The Easiest Virtue

As far as money goes, if the mere not-having of it were a virtue, every trailer park would be a light unto the world and every silly hippy with food stamps a Martin Luther King, Jr. I just can’t muster anymore that special blend of self-deception, self-justifying crackpot sociology and nervous energy necessary to produce art in the face of the extensive empiric experience of disinterest. If you can find a way to do it, I’ll be the first one out of my seat for a standing ovation when they call your name at the Booker Prize banquet.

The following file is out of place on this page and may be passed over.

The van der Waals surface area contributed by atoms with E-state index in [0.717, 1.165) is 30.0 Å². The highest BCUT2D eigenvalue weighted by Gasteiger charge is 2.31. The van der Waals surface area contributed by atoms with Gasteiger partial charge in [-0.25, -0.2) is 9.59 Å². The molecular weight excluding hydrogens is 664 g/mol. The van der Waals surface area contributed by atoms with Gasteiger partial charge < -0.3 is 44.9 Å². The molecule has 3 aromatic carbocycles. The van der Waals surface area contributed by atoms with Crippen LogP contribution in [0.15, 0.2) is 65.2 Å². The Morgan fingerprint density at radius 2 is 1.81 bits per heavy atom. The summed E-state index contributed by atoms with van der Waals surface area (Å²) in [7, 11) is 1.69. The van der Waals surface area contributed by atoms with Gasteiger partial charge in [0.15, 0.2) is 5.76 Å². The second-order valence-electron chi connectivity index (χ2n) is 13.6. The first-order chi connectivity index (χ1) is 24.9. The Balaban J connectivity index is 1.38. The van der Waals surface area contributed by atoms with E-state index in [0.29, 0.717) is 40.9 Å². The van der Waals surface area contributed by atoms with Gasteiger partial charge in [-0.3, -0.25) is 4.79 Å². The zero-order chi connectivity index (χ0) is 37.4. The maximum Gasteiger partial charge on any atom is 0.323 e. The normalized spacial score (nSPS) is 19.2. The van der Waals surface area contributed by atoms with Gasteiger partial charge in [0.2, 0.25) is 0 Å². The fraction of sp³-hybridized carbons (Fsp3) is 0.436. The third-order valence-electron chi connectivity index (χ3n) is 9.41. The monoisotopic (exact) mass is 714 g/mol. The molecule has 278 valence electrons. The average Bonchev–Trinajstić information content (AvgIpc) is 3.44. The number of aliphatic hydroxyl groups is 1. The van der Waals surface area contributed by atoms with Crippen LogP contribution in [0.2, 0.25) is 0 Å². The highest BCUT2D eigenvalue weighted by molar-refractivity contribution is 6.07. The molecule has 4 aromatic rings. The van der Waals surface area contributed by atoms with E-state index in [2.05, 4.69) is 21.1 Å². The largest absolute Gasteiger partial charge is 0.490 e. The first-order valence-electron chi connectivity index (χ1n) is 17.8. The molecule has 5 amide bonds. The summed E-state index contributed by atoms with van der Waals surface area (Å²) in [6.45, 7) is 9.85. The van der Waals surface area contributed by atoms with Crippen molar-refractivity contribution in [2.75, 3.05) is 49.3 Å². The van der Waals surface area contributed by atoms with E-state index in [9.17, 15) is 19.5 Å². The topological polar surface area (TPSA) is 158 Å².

But for me, my nightmare image: a 22-year-old, would-be poet at my feet adoring me for my sacrifice at the altar of poetry. “You’re life is so pure, Curt, you kept doing it even though you never got published — you did it all for Art.” *boom* “Oh, my God, he’s dead! Why! Why!? Oh, me! Oh, life!… He was a great man, though the world never knew him. You see he lived in a tiny apartment urinating into his long underwear and writing poems on the back of stolen Denny’s menus and the dry parts of adult diapers. He died happy, because he didn’t mistake the point of life for accumulation of material possessions like pants and stereo equipment and SUVs and potatoes. He died happy because he wasn’t a Yuppie!”

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